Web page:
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A group for people interested in Family History, Genealogy, and finding one's roots with DNA
Latest Activity: Dec 8, 2016
Started by Libertino816. Last reply by Daniel W Sep 23, 2013.
Joan, I remembered that you had already done a very extensive search, so I didn't know if ancestry.com would be useful for you.
I was on it 15 years ago. It has much more extensive records now.
Thank you for the link to the Jewish graveyard info. I have hit some dead ends that will require I upgrade to the international site and test my limited German. My patrilineal lines are Wachenheim, Herrmann, Schuerfeldt, Muetschler. What a bunch of Germans! Mostly Rhine Valley, an area that has many towns on Alsatian and German areas ending with the suffix "heim".
I would never claim to be Jewish - that identity is matrilineal, and at most my DNA is only about 5% in that direction. But, that points out to me how closely connected we all are. Seeing my surname on those Holocaust murdered lists really took me aback. Apparently there isn't a drop of Native American or African, which is kind of disappointing but we are who we are.
My mother's side is more diverse, with Icenogle - many spellings - Alcorn - many spellings - Whiteside, Butler, Dean, and others. Some predate the American Revolution, and some were in that war, 1812, and Civil war. I think my family has played roles in almost every war the US has had, for whatever that is worth. Almost always as foot soldiers. So far, not on any slave owner lists despite a fair amount of history in Kentucky.
My Mother's lineage is similar parts German, English, Irish, and unknown. The DNA test is more specific now to, with much more detail than it had in the past, which led me to interesting connections to other lineages on the website.
Daniel, I assume you found these records:
I looked up Wachenheim and burials in The Jewish graveyard on Römerweg
This doesn't give you the links between you and The Jewish graveyard, but I thought you might be interested in what I found.
I forgot this group existed; thanks for the search clue, Daniel.
I was born in my Grandmother Whitehead's front bedroom and when I was born the whole family agreed I looked like the Denoo side. As I grow older, I look more like my Dad's sister, Meijhi. I never had any doubt about my parentage, and neither did any family member.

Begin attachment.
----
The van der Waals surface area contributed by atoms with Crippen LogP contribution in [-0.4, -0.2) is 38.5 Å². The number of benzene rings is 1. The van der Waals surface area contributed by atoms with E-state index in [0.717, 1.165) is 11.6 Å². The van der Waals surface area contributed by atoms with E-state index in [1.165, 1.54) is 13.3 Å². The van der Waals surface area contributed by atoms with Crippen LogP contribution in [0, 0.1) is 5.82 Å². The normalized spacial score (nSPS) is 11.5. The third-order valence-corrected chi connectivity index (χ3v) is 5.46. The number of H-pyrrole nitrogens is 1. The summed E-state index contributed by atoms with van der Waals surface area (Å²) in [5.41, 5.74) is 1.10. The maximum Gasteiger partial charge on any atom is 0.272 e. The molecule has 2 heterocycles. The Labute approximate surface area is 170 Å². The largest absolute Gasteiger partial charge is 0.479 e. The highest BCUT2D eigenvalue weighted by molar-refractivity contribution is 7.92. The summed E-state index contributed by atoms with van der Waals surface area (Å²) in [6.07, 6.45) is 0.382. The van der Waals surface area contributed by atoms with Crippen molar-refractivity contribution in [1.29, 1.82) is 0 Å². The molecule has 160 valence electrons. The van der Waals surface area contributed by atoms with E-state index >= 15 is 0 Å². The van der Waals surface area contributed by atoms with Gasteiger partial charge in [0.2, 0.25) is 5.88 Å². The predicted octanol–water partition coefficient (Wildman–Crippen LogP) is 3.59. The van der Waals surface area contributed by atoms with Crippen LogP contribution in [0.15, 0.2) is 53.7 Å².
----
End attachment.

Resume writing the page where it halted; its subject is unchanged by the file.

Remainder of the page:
I think I will start up my Ancestry.com membership again when the colder weather arrives.
Not a very active group :-) but who knows?
I started to wonder about one aspect of my ancestry. I'm by no means Jewish, and the family was not for at least 4 generations. But my paternal grandfather sometimes said that his paternal grandfather was a converted Jew. Looking at the DNA percentage, my grandfather's dad would then be 50%, grandpa would be 25%, my dad would be 12%, and I would be 6%, close to within measurement variation to the 5% Jewish contribution listed in my DNA test.
I also corresponded with someone with my surname, who stated that Jews in Germany took the name of their town, starting in about the early 1700s, so the name may not have existed as a surname before that. I wondered, and looked up Holocaust victim rosters. Holy moly! My surname, or one almost like it, ending "er" - a variation that some family members used informally in my lifetime - appears over and over and over in the concentration camp "murdered" list. What a sobering and depressing thought. Another reason the name is uncommon.
Another think I thought strange, but not significant. My paternal lineage spent a generation or two in Baden, in what became Germany. My maternal grandmothers paternal ancestor also apparently came from Baden, although their transgenerational route to my mom meeting my Dad was very convoluted. Maybe my ancestors were neighbors in that far away place.
The ancestry.com DNA test also gave these ethnicity results.
Europe West 49%
Great Britain 5%
Trace Regions 11%
European Jewish 5%
Iberian Peninsula 2%
Europe East 1%
West Asia < 1%
Trace Regions < 1%
Caucasus < 1%
I imagine that Scandinavian part to be the result of Viking contributions in the British Isles and northern europe, since there is no family history of Swedish, Norwegian, Icelandic, or Danish.
Joined this group even though no posts since 2013. I thought this was interesting. My parents died 3 years ago, and I managed to keep several boxes of photos and family history information that my mother compiled 20 years or more ago. I had also joined ancestry.com a while back and had a DNA test but never followed up.
I've started going through those boxes, and re-signed on to ancestry,com Now, they provide possible DNA linked relatives. My own DNA test had multiple distant matches. Looking through those, one is through my mother's mother, one through her father, and one through my dad. In each case, the lineages intersect about 5 or 6 generations back, one to a sibling who emigrated separately from my ancestor in the mid 1800s, one through an ancestor who lived in Kentucky and moved to rural Illinois in the mid 1800s, and another who did the same. So the historical information was compatible with the DNA information, which is interesting.
My mother used to suggest that I was a mix-up at the hospital, because I was so different from other family members. The DNA information says, nope, I am my parents' child.
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